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Calling off UN regional climate weeks exposes rich nations’ lack of goodwill

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Funding these essential meetings would cost little to rich countries but provide a potentially invaluable forum for developing countries.

Last year's regional climate week in Africa saw the hosting of the first Africa Climate Summit. Credit: KRCS-Denis Onyodi.

Last year’s regional climate week in Africa saw the hosting of the first Africa Climate Summit. Credit: KRCS-Denis Onyodi.

The UN Framework Convention on Climate Change (UNFCCC), the body that coordinates the global response to climate changeannounced on 25 March that it will not be organising regional climate weeks due to resource constraints. Its Executive Secretary Simon Stiell has alluded to a funding deficit of $85 million that would need to be filled by donations for the meetings to go ahead.

Weeks later, no country or private entity has stepped forward to rescue the situation, despite the relatively minimal financial cost needed.

Regional climate are weeks held every year in one or more of the following regions: Africa, Latin America and the Caribbean, Asia-Pacific, and the Middle East and Northern Africa. They bring together diverse stakeholders from governments and NGOs, public and private sectors to advance cooperation and collaboration to address the climate change crisis. They also provide fora in which Majority World countries can express their needs and seek climate funding. Last year, the Africa Climate Week in Nairobi hosted the Africa Climate Summit which produced the Nairobi Declaration, the continent’s common position ahead of the COP28.

By amplifying the voices of youth and grassroots organisations, regional climate weeks can also open up pathways to justice that would not otherwise be available. Bringing together diversity in stakeholders is crucial to ensure diversity of thought, opinion, and solutions-making.

If we are to meaningfully address the climate crisis, we must commit to finding and elevating the best and brightest voices and removing barriers to entry. Cancelling regional weeks and limiting participation at climate talks – as proposed by the UNFCCC for the upcoming first Loss and Damage Board Meeting – would undermine this goal. Robust participation, transparency and accessibility in multilateral processes is the floor, not the ceiling, to establish engagement driven and informed by the communities most impacted by the climate crisis.

Discontinuing climate weeks will fragment efforts, leaving communities and governments isolated and uncertain. As COP29 looms in a Eurasian country, out of reach for many African travellers, these regional platforms play an even more important role in building consensus and advancing ambitious climate action agendas.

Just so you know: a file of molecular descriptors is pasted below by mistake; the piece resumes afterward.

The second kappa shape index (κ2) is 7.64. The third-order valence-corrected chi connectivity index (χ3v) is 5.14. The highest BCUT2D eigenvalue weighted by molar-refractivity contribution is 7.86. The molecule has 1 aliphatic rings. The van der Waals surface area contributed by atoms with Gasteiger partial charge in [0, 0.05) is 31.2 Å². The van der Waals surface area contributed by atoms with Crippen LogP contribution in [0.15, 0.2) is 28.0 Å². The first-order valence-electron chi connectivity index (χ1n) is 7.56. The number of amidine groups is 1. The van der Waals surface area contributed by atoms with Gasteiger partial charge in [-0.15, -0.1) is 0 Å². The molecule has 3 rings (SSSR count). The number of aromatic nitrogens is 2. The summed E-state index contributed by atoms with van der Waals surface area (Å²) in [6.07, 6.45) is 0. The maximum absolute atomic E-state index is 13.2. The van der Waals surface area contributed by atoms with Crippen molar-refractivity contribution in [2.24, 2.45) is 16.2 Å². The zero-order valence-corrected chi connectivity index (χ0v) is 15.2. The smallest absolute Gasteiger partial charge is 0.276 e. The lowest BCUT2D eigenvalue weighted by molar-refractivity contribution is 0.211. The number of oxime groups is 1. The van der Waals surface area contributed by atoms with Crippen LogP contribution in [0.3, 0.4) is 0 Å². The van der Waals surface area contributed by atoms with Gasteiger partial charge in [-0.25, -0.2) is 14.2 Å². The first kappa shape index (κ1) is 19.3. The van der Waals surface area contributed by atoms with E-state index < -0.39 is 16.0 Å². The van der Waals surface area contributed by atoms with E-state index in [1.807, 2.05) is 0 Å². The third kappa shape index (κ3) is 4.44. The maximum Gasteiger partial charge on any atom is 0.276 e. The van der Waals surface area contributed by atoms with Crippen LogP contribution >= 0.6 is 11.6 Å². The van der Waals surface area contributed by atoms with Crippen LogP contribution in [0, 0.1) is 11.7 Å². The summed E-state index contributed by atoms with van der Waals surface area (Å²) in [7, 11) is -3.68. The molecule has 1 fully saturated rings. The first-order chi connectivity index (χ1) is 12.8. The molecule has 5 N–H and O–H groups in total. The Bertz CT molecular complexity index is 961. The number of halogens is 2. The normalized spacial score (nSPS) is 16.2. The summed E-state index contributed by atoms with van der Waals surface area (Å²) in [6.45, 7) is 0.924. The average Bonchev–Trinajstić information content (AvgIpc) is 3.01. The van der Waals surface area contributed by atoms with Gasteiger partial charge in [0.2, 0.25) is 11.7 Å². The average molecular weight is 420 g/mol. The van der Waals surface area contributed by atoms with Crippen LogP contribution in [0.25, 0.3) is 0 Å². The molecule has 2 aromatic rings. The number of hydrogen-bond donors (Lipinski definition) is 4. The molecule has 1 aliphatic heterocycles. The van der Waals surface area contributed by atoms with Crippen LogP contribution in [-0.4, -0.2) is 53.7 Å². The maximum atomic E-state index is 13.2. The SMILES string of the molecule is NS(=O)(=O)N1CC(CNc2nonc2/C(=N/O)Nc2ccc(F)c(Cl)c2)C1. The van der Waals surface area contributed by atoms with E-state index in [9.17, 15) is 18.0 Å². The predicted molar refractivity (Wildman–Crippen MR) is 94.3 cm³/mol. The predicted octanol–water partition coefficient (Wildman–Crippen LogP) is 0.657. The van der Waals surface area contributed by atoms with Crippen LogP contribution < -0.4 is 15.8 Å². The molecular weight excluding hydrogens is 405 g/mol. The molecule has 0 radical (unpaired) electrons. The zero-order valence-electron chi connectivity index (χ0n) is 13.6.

It is disappointing that rich countries have failed to provide the funds needed to combat the climate crisis, given that a large proportion of their wealth is generated by pollution that affects poorer people disproportionately. Oxfam recently reported that the richest 1% emit four times more planet-heating pollution than the entire African continent.

Meanwhile, ordinary people see their crops dying, their food getting impossibly expensive, their homes swept away by floods. These conditions trigger more conflict and suffering. Over 53.3 million people in the East and Horn of Africa are in need of humanitarian assistance and more than 26.8 million are experiencing acute hunger. In West and Central Africa, more than 48 million people – the highest figure in a decade – are at risk of facing hunger in the coming months. Southern Africa is also facing drought. In Zambia, over 6 million people are currently suffering from hunger and water shortages.

Yet there are solutions. Oxfam calculates that a 60% tax on the incomes of the richest 1% would cut emissions by more than the total emissions of the UK and raise $6.4 trillion a year to pay for the transition away from fossil fuels to renewable energy.

The failure of rich donors to save the regional climate weeks is yet another glaring demonstration that they continue to choose profit over the wellbeing of people and the planet. Their reluctance to intervene undermines solidarity and collaboration, hindering effective climate action. It also risks undermining progress made in international climate negotiations.

In the absence of regional climate weeks, African governments and stakeholders need to capitalise on other available spaces to push for unified messaging on climate action. These include the upcoming 5th round of the Africa Climate Talks (ACT!) series in Addis Ababa as a build-up to the 11th Conference on Climate Change and Development in Africa (CCDA-VII) and COP29.

The fight against climate change is not just a scientific or environmental issue – it is a moral imperative. It is a battle for the soul of humanity, against a system that prioritises greed over compassion, exploitation over stewardship. Until we realign our priorities to put humanity over profit, meaningful progress towards climate justice will remain elusive.

About The Author

Yvonne Nyaga
Yvonne Nyaga
I am a versatile writer and UX designer. I contribute to various websites by writing and uploading engaging articles. I also create impactful newsletters that connect with audiences. Currently, I am expanding my expertise in website development, bringing creativity, technical skill, and a keen eye for detail to every project. In collaborating with clients, I am dedicated to delivering high-quality content that informs, inspires, and captivates.

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